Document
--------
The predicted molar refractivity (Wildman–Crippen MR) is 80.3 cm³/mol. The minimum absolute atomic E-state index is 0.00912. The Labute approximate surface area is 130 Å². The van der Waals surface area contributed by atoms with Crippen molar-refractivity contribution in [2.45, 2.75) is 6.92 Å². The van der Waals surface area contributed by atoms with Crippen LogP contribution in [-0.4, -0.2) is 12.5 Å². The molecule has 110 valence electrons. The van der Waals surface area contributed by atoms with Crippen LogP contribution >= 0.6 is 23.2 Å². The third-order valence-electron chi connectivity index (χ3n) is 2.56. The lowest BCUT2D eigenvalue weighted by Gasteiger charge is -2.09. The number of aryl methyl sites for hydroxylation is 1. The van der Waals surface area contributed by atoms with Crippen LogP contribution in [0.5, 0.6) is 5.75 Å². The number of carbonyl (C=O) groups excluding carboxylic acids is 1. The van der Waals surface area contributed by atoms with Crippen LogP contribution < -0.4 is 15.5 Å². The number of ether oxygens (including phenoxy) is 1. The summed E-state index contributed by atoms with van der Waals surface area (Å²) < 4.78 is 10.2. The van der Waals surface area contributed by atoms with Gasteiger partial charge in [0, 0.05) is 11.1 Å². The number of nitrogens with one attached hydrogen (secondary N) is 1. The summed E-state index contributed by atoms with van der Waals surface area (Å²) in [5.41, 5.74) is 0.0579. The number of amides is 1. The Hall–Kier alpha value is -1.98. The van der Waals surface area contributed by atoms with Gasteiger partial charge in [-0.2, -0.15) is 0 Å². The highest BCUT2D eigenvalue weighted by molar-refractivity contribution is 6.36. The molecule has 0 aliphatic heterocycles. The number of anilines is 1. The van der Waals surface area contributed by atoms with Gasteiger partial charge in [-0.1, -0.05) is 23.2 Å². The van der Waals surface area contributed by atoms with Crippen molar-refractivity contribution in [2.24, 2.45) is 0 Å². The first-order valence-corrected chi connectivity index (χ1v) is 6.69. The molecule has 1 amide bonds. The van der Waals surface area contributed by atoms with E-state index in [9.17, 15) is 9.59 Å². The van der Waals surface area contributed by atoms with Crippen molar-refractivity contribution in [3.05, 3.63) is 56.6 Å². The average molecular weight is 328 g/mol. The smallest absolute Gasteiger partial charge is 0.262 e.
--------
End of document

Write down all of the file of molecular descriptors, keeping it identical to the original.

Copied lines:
The predicted molar refractivity (Wildman–Crippen MR) is 80.3 cm³/mol. The minimum absolute atomic E-state index is 0.00912. The Labute approximate surface area is 130 Å². The van der Waals surface area contributed by atoms with Crippen molar-refractivity contribution in [2.45, 2.75) is 6.92 Å². The van der Waals surface area contributed by atoms with Crippen LogP contribution in [-0.4, -0.2) is 12.5 Å². The molecule has 110 valence electrons. The van der Waals surface area contributed by atoms with Crippen LogP contribution >= 0.6 is 23.2 Å². The third-order valence-electron chi connectivity index (χ3n) is 2.56. The lowest BCUT2D eigenvalue weighted by Gasteiger charge is -2.09. The number of aryl methyl sites for hydroxylation is 1. The van der Waals surface area contributed by atoms with Crippen LogP contribution in [0.5, 0.6) is 5.75 Å². The number of carbonyl (C=O) groups excluding carboxylic acids is 1. The van der Waals surface area contributed by atoms with Crippen LogP contribution < -0.4 is 15.5 Å². The number of ether oxygens (including phenoxy) is 1. The summed E-state index contributed by atoms with van der Waals surface area (Å²) < 4.78 is 10.2. The van der Waals surface area contributed by atoms with Gasteiger partial charge in [0, 0.05) is 11.1 Å². The number of nitrogens with one attached hydrogen (secondary N) is 1. The summed E-state index contributed by atoms with van der Waals surface area (Å²) in [5.41, 5.74) is 0.0579. The number of amides is 1. The Hall–Kier alpha value is -1.98. The van der Waals surface area contributed by atoms with Gasteiger partial charge in [-0.2, -0.15) is 0 Å². The highest BCUT2D eigenvalue weighted by molar-refractivity contribution is 6.36. The molecule has 0 aliphatic heterocycles. The number of anilines is 1. The van der Waals surface area contributed by atoms with Gasteiger partial charge in [-0.1, -0.05) is 23.2 Å². The van der Waals surface area contributed by atoms with Crippen molar-refractivity contribution in [2.24, 2.45) is 0 Å². The first-order valence-corrected chi connectivity index (χ1v) is 6.69. The molecule has 1 amide bonds. The van der Waals surface area contributed by atoms with E-state index in [9.17, 15) is 9.59 Å². The van der Waals surface area contributed by atoms with Crippen molar-refractivity contribution in [3.05, 3.63) is 56.6 Å². The average molecular weight is 328 g/mol. The smallest absolute Gasteiger partial charge is 0.262 e.